The Batik Curtain in Malaysia

I rise to associate myself with the Motion of Thanks to His Majesty for his Gracious Address on the official opening of the First Meeting of the First Session of the Fourth Parliament.

I wish also to congratulate your election as Speaker. I am sure that under your guidance, this Chamber will be able to fulfill it is triple tasks, firstly, to pass laws, secondly to vote monies to meet governmental expenditures and thirdly and most important of all, as the highest political forum in the country.

His Majesty was gratified that the “recent national election was held peacefully “. He said: “This proves that the people firmly believe and uphold the concept of parliamentary democracy.”

It is a matter of regret however that the people’s firm belief and endorsement of the concept of parliamentary democracy was not reciprocated by an equally firm belief and scrupulous regard for the concept and practices of parliamentary democracy. As a result, hundreds of thousands of Malaysian citizens, above the qualifying age of 21 years, were denied the sacred right to vote. In my constituency of Kota Melaka for instance, at least 10,000 persons were struck off the electoral rolls although they had previously voted in elections.

The mass deregistration and disenfranchisement of voters who had previously registered and voted and the non-registration of eligible voters who had reached the qualifying age of 21 years were two of the leading factors which gravely detracted from the usefulness of the 1974 general elections as a fair, proper and valid ascertainment of the political will and wishes of the people of Malaysia.

What is shocking is that no high-level inquiry was held to find out the causes of the missing voters or simplify the electoral system after this scandalous state of affairs was brought out in the August general elections.

Although a few government front-benches did express concern and called for changes in the electoral registration system, like Tunku Razaleigh, Dr Mahathir, Tunku Rithaudeen, Dato Asri and Senator Datuk Athi Nahappan (and significantly, not a single MCA or Gerakan leader was bothered about this problem of missing voters), the ‘action-oriented’ Cabinet seemed to have taken this grave democratic defect lightly.

This is why there has been no reform or change in the revision of voters exercise which is currently going on, although it is these very methods which have caused hundreds of thousands of citizenship to lose their constitutional right to vote.

It is surely not beyond human ingenuity to devise a system whereby every citizen is a registered voter. It is surely vital and urgent that this should be immediately done to restore the people’s confidence in the democratic system and in the Elections Commission.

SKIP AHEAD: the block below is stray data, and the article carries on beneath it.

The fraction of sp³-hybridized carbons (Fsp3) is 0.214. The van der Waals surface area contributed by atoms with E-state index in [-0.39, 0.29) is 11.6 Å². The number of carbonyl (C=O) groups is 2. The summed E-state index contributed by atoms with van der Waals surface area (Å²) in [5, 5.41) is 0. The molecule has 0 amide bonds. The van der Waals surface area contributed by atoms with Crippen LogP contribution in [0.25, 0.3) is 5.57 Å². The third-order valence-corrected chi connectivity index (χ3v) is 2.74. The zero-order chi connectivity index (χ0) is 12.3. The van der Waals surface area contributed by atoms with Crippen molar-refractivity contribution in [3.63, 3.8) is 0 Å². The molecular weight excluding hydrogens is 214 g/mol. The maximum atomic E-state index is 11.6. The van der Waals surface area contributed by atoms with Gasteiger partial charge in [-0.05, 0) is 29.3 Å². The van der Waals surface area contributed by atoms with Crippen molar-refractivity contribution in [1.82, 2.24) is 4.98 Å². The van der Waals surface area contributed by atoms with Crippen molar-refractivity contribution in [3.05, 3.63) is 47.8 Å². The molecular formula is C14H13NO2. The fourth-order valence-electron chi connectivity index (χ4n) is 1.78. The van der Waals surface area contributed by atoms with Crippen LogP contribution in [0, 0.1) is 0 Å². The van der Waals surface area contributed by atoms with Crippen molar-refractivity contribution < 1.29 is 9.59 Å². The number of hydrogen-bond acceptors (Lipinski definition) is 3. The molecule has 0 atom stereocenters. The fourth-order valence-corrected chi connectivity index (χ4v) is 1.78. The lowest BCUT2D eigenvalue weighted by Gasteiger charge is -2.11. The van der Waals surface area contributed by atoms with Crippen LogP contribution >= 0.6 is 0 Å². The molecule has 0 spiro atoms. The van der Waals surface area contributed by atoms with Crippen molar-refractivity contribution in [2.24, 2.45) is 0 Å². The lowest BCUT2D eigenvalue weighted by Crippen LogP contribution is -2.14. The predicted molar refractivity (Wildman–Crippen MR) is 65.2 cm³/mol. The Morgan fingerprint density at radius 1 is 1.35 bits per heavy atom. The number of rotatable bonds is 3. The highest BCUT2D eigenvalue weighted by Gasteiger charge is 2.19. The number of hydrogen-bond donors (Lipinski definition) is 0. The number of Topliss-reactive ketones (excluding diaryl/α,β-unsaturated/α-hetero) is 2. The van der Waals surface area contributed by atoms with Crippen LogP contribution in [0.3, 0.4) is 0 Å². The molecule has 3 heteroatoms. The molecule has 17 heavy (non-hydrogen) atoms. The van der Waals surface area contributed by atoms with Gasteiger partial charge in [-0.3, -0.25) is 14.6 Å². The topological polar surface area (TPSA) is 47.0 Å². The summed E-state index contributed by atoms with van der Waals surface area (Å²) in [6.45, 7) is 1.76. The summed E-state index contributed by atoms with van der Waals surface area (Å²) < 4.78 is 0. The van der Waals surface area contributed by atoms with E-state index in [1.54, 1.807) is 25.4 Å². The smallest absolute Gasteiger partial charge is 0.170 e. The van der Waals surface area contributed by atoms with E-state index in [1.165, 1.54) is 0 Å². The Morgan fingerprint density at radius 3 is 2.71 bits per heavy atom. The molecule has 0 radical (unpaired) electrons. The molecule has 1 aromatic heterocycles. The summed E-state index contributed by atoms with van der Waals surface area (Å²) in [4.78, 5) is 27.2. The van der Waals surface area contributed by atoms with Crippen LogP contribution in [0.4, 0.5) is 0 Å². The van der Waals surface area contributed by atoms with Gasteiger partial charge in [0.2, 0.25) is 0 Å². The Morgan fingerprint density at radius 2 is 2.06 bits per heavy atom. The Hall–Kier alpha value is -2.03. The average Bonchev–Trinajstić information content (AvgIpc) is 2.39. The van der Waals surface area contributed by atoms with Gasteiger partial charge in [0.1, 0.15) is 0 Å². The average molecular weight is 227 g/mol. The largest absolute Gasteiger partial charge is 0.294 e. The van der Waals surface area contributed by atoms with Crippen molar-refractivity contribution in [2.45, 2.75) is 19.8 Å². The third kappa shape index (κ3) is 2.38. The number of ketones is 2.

The Prime Minister should not continue to disregard this problem, but should take action to ensure that there will be no more repetition of the scandal of the missing voters.

I suggest that this can be simply resolved by the introduction of legislation to introduce the compulsory registration of voters.

My other colleagues will go into greater details about the many grave defects of the electoral system on August 24 general elections and I have also a motion standing in my name asking the House to express no confidence on the members of the Election Commission in view of the mass disenfranchisement of registered voters and the non-registration of eligible voters in the 1974 general elections which undermined the whole democratic process and the constitutional principle of the “importance of securing an Election Commission” which enjoys public confidence. I shall not dwell any further on this subject, except to urge for a Royal Commission into the irregular, unethical and unfair practices in the 1974 general elections.

Despite the people’s firm belief in the concept of parliamentary democracy, as mentioned by his Majesty the political developments in the recent period do not augur well for a healthy and steady growth of meaningful democratic processes and institutions in the country.

There has been a growing trend towards authoritarian rule and intolerance of opposition, criticism and dissent. The Minister of Home Affairs, Tan Sri Ghazalie Shafie appeared to be providing an intellectual justification when he said recently that at this stage of our political development, there was no need for an opposition and that the nine political parties confederated in the Barisan Nasional have their own built-in checks and balances to avoid dictatorial trends and attitudes.